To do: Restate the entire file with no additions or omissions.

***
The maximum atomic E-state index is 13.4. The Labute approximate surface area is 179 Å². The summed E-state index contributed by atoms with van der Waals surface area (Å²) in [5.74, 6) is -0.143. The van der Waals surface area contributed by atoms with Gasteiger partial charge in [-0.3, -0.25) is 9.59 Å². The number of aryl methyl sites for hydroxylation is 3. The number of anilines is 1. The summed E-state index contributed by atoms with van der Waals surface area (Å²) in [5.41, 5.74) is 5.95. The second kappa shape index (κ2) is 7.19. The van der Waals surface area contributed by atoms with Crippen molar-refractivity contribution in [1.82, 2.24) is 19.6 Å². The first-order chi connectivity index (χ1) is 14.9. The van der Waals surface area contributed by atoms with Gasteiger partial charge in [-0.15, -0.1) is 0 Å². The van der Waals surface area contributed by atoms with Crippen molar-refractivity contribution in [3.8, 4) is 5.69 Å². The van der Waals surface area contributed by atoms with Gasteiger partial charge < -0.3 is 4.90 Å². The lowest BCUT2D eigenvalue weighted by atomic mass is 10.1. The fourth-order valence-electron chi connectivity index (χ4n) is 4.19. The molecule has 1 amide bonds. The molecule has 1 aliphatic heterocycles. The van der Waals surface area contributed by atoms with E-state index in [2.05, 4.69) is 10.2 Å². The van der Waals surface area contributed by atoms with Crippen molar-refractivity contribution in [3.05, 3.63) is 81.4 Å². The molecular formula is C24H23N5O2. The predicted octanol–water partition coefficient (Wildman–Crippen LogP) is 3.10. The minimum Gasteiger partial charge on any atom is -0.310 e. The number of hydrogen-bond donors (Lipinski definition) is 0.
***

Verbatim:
The maximum atomic E-state index is 13.4. The Labute approximate surface area is 179 Å². The summed E-state index contributed by atoms with van der Waals surface area (Å²) in [5.74, 6) is -0.143. The van der Waals surface area contributed by atoms with Gasteiger partial charge in [-0.3, -0.25) is 9.59 Å². The number of aryl methyl sites for hydroxylation is 3. The number of anilines is 1. The summed E-state index contributed by atoms with van der Waals surface area (Å²) in [5.41, 5.74) is 5.95. The second kappa shape index (κ2) is 7.19. The van der Waals surface area contributed by atoms with Crippen molar-refractivity contribution in [1.82, 2.24) is 19.6 Å². The first-order chi connectivity index (χ1) is 14.9. The van der Waals surface area contributed by atoms with Gasteiger partial charge in [-0.15, -0.1) is 0 Å². The van der Waals surface area contributed by atoms with Crippen molar-refractivity contribution in [3.8, 4) is 5.69 Å². The van der Waals surface area contributed by atoms with Gasteiger partial charge < -0.3 is 4.90 Å². The lowest BCUT2D eigenvalue weighted by atomic mass is 10.1. The fourth-order valence-electron chi connectivity index (χ4n) is 4.19. The molecule has 1 amide bonds. The molecule has 1 aliphatic heterocycles. The van der Waals surface area contributed by atoms with E-state index in [2.05, 4.69) is 10.2 Å². The van der Waals surface area contributed by atoms with Crippen molar-refractivity contribution in [3.05, 3.63) is 81.4 Å². The molecular formula is C24H23N5O2. The predicted octanol–water partition coefficient (Wildman–Crippen LogP) is 3.10. The minimum Gasteiger partial charge on any atom is -0.310 e. The number of hydrogen-bond donors (Lipinski definition) is 0.